SAN JOSE, Calif.—”It’s a wonderful show. It shows all the fantastic dances and culture and music in [ancient] China. We didn’t know so much about it,” said Pramod Sharma, an engineer in the San Francisco Bay Area.
Mr. Sharma and his wife, Tish Sharma, a registered nurse, were delighted to experience the Jan. 1 opening night of Shen Yun Performing Arts’ World Company at the San Jose Center for the Performing Arts.
Shen Yun Performing Arts brings to life the myths, legends, and dynasties of ancient Chinese culture—a culture with a rich and mystical history often referred to as “divinely inspired.” The segments are filled with pageantry, stories that touch the human heart, and often a bit of humor.
“It’s very elegant,” said Mrs. Sharma. “The moves are so elegant.”
“I did not know that there was a Chinese classical dance,” she said, “which has such great and rich heritage, that can depict the [ancient] culture and the heritage of such a rich culture.”
Before Shen Yun, classical Chinese dance was not well known in the United States. The Shen Yun website states, “Chinese dance is at the heart of what Shen Yun does. Known for its incredible flips and spins, and its gentle elegance, it is one of the most rigorous and expressive art forms in the world.”
These dances give dramatic portrayal to cherished stories of past and present. Their figures embody the most exalted virtues of Chinese civilization and convey a message of morality that is still relevant in our day.
Shen Yun also relates stories of present-day heroes in China. This culture was almost completely lost due to the Chinese Communist Party’s policies to destroy ancient traditions in the arts and spirituality throughout the country. Shen Yun also tells stories of the courage of Chinese people today who peacefully defend their right to freedom of speech and their right to practice their spiritual beliefs.
Mrs. Sharma marveled at the ability of the dancers to express this courage.
“It’s kind of elegantly weaved into the current-day China also,” she said. “That’s a segue to understanding [for] people who don’t live in China. Understanding what is going on right now there.”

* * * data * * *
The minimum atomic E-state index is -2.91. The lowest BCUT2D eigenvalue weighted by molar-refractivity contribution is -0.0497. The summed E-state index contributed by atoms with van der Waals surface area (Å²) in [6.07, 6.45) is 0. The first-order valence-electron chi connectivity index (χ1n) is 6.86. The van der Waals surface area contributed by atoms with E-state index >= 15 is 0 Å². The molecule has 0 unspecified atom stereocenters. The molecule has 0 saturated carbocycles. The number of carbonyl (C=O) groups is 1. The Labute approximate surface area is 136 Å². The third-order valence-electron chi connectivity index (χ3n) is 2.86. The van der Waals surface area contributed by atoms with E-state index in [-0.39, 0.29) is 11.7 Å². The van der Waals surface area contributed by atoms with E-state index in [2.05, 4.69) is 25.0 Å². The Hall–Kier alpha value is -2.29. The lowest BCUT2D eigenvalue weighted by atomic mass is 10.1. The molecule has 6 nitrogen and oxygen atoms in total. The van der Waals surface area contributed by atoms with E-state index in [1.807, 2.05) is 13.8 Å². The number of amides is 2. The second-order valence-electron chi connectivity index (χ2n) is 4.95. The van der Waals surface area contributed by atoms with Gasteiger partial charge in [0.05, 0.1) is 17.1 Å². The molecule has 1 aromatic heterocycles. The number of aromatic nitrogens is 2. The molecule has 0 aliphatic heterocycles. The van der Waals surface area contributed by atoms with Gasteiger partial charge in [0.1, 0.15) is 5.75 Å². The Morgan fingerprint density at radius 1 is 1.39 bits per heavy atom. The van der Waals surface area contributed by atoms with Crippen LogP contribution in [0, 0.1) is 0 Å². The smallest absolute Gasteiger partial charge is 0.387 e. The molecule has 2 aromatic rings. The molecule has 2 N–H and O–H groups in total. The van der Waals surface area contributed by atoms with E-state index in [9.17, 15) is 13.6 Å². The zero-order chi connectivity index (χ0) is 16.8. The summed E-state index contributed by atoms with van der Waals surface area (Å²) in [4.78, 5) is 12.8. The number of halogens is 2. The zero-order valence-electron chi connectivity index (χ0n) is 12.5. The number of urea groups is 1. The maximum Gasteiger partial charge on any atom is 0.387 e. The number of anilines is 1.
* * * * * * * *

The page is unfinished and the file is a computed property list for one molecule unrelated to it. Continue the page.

Mrs. Sharma was impressed by how the Shen Yun dancers used their story-based dance to portray these modern tales.
“How art and culture can present a point of view without resorting to violence. To do it nonviolently,” Mrs. Sharma said, “to be able to present their point of view with the help of art and performance and the dance and the music. … It was well done.”
A spiritual chord was struck for Mrs. Sharma by the vignette “The Lady of the Moon.” This is one of the classical legends about a husband and wife and a wicked dragon, which depicts the origins of the moon goddess Chang’E. A tale of bravery, love, loss, and transformation.
“That is a spiritual [tale],” she said. “That is kind of attaining that higher self. There is that hope, and we are trying to find the meaning in life.”
“I think the take-home message from this show would be that there is a way of depicting your point of view through the dance, thorough the cultural heritage,” Mrs. Sharma said. “What you know—we are all part of the culture that has been going on for thousands of years. You carry that with you through your genes, through what you learn.”
Reporting by Gary Wang and Cheryl Casati
New York-based Shen Yun Performing Arts has four touring companies that perform simultaneously around the world. For more information, visit Shen Yun Performing Arts.
Epoch Times considers Shen Yun Performing Arts the significant cultural event of our time. We have proudly covered audience reactions since Shen Yun’s inception in 2006.